I recommend playing the game once a day for 10 minutes, where the child hears about 20 triggers. But there is no research behind this recommendation. As long as it is a very positive experience for the child, then you can play it as often and as long as you have the energy and enthusiasm.
You need to be sensitive to the strength of your child’s response to the trigger, and make it appropriate for the game. Start with a stimulus that triggers the child only slightly, and work up from that point. You are better off to waste a few sessions building up the trigger strength (volume, length) than to start too high and have your child run off screaming.
If you can use a recorded trigger as with the Trigger Tamer, then you will have precise control of the trigger strength, and you can tell the treatment is working by having the child rate the severity of the trigger response on a scale of 0-10 where 0 is no misophonic response. I would recommend having a response around 5 on this scale for playing the Trigger Game.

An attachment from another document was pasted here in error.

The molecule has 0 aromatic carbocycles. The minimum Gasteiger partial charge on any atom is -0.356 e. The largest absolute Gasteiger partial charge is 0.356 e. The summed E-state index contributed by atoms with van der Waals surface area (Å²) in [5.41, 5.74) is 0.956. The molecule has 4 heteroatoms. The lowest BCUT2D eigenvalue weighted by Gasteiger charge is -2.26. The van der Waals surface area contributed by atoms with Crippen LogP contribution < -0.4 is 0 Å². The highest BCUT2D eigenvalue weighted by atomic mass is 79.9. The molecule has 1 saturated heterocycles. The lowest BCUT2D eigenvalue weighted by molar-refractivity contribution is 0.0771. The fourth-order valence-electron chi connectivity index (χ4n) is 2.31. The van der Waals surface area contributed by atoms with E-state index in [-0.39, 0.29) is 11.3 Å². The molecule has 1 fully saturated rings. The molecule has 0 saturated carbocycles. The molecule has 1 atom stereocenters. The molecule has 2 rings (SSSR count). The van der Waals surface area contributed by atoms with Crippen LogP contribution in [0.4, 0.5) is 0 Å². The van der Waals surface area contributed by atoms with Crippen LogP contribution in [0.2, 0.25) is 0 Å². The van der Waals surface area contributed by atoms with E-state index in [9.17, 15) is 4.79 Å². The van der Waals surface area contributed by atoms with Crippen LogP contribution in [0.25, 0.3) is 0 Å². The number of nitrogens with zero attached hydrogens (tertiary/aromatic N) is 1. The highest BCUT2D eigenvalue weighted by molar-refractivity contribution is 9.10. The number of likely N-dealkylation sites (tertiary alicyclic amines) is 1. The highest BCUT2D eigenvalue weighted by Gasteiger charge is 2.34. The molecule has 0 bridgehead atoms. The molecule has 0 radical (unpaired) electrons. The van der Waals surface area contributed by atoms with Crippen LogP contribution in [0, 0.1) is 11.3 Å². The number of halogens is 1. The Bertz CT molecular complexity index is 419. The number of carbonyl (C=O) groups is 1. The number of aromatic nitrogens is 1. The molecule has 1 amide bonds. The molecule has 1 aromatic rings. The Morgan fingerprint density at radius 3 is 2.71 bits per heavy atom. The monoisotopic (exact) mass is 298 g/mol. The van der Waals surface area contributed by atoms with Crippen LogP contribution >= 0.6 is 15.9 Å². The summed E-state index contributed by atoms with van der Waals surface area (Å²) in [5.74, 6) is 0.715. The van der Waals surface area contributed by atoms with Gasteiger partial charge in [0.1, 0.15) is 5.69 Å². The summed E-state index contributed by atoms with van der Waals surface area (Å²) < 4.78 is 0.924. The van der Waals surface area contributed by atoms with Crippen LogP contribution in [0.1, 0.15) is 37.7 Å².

You should focus on one category of triggers (e.g. eating sounds). You will likely need to eliminate at least 3 specific triggers before you would see any real-life improvement. I would appreciate your feedback on how this treatment works for your child.
I am sure there are ways that this treatment can be used for adults. Use your creativity to develop ways to immediately engage in an activity that is all-consuming. I would love to hear successful ways you have adapted this methods for adults.